Yes, you can do Kegels on the bus.
Pelvic floor exercises, also known as Kegels, are simple exercises involving repeatedly contracting and relaxing the muscles that form part of the pelvic floor, in order to make it stronger.
But what are the benefits and how do you know you’re doing it correctly? We speak to Specialist Pelvic Health Physiotherapist Samantha Vincent about the importance of strengthening your pelvic floor to benefit everything from childbirth to enhanced sexual sensation:
What are pelvic floor exercises?
Just like all the muscles in your body, training your pelvic floor takes a little bit of work, but strengthening the muscles around the bladder, vagina or penis can be a huge benefit to both men and women.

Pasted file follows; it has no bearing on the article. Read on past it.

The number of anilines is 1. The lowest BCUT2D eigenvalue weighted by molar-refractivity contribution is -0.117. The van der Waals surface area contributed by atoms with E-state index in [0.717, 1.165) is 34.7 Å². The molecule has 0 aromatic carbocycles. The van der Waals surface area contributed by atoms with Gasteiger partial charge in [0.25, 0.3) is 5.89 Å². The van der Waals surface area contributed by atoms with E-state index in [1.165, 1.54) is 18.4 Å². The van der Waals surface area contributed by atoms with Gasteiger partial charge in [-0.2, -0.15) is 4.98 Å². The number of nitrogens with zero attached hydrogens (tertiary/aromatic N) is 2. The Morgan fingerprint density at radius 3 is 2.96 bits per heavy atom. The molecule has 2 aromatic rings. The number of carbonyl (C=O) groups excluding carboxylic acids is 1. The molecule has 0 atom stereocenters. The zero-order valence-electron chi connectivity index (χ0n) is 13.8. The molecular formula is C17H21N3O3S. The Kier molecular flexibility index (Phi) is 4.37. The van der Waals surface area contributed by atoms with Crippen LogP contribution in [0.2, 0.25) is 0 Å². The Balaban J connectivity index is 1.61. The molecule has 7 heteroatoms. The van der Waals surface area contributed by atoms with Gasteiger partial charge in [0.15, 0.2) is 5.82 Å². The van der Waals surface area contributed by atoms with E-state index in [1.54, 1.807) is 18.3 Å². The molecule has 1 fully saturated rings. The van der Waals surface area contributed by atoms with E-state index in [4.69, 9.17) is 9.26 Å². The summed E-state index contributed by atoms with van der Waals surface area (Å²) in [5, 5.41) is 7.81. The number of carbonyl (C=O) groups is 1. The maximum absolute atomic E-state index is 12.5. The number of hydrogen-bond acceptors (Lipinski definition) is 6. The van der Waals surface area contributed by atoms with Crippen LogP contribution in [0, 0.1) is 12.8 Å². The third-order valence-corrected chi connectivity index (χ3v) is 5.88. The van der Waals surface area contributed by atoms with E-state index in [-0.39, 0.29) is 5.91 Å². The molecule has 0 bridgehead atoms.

‘The pelvic floor consists of layers of muscle that stretch from the coccyx (tailbone) to the pubic bone,’ explains Vincent. ‘Good pelvic floor muscles help support the organs in the pelvis and can help prevent descent of the bladder, uterus and bowel.’
Many factors can weaken the pelvic floor in women, including childbirth, ageing, weight gain and straining from constipation. The good news is, once you’ve mastered your pelvic floor exercises, you can do them anytime, anywhere — including sitting on the bus!
Pelvic floor exercise benefits
You don’t need to have a weak pelvic floor to reap the benefits; incorporating this simple move into your daily routine can help with the following:
- A strong core – your pelvic floor is connected to your lower back and abs.
- Preparation for pregnancyand recovery from childbirth.
- Enhanced sexual sensation including increased sensitivity and stronger orgasms.